Jewish literature ascribes many miraculous attributes to the Ark. The Midrash (Yalkut Shimoni) said that when the Kohanim (priests) lifted it for transport, instead of them carrying the Ark, the Ark carried them. In addition, when the Children of Israel crossed the Jordan River into Israel, Joshua sent the Ark first, carried by the Kohanim. As they entered the water the river split, and they crossed on dry ground.

Joshua passing the River Jordan with the Ark of the Covenant (Wikimedia Commons)

In the days of Samuel the prophet, the Children of Israel carried the Ark out to battle against the Philistines in the hopes that it would bring them victory. But the Philistines won the battle and captured the holy Ark, taking it to the pagan temple of Dagon in Ashdod. In the morning, the idol in the temple was destroyed and the Philistines became ill with hemorrhoids. The Philistines returned the Ark to Israel (I Samuel 4-5).
The Talmud (Yoma 21a) also explains that the Ark did not take up any physical space. The Holy of Holies was 10 cubits wide, and the Ark, which stood in the center, had a length of 2.5 cubits. Yet, when measuring from the sides of the Ark to the wall, there were still five cubits from the sides of the Ark to the walls.

Where is the Ark of the Covenant Today?

The Ethiopian Orthodox Tewahedo Church claims to possess the Ark of the Covenant in Axum. According to the church, the Ark was brought to Ethiopia by Menelik I, the son of King Solomon, in the 10th century BCE. The Ark is currently kept under guard in a treasury near the Church of Our Lady Mary of Zion. Only one person, appointed as the Guardian, may enter the building and look at the Ark. The Guardian, as his title implies, must protect the Ark and is prohibited from leaving the grounds.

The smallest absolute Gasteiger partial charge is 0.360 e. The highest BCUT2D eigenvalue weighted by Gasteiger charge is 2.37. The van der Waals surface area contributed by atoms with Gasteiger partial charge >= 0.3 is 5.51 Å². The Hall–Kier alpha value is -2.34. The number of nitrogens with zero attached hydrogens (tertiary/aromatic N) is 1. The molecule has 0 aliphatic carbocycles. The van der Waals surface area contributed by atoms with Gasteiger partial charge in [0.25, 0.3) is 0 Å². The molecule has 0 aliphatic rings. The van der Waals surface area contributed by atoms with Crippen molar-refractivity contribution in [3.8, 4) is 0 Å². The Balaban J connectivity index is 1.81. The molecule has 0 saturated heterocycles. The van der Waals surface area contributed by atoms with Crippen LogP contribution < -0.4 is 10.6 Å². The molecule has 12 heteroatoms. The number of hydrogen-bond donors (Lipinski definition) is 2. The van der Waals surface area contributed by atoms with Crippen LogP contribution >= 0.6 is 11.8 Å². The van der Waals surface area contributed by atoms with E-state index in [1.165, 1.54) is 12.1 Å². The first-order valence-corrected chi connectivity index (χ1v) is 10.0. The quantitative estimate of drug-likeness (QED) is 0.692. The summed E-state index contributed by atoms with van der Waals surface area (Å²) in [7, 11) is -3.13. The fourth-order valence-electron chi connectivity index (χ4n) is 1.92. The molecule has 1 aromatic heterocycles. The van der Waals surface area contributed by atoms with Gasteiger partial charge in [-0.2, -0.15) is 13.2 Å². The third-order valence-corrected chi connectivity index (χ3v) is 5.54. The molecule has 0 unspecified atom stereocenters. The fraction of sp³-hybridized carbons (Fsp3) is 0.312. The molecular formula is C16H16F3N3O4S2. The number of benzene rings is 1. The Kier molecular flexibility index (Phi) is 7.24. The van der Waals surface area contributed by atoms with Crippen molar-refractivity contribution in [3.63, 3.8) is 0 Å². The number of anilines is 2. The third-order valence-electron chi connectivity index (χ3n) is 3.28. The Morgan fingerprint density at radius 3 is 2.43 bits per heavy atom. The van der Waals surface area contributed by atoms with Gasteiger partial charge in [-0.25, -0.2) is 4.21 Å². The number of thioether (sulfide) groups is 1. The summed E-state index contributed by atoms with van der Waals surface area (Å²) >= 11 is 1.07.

No matter what happened to it physically, its spiritual significance still remains strong for Jews and Christians alike. It serves as an enduring reminder of God’s promise to His people, His love for them, and mercy towards them even amidst suffering and hardship. Today, it serves to remind us of our higher purpose in life, the importance of obedience to God’s law, and hope for redemption and salvation.

Shira Schechter

Shira Schechter is the content editor for TheIsraelBible.com and Israel365 Publications. She earned master’s degrees in both Jewish Education and Bible from Yeshiva University. She taught the Hebrew Bible at a high school in New Jersey for eight years before making Aliyah with her family in 2013. Shira joined the Israel365 staff shortly after moving to Israel and contributed significantly to the development and publication of The Israel Bible.

Shira Schechter

Shira Schechter is the content editor for TheIsraelBible.com and Israel365 Publications. She earned master’s degrees in both Jewish Education and Bible from Yeshiva University. She taught the Hebrew Bible at a high school in New Jersey for eight years before making Aliyah with her family in 2013. Shira joined the Israel365 staff shortly after moving to Israel and contributed significantly to the development and publication of The Israel Bible.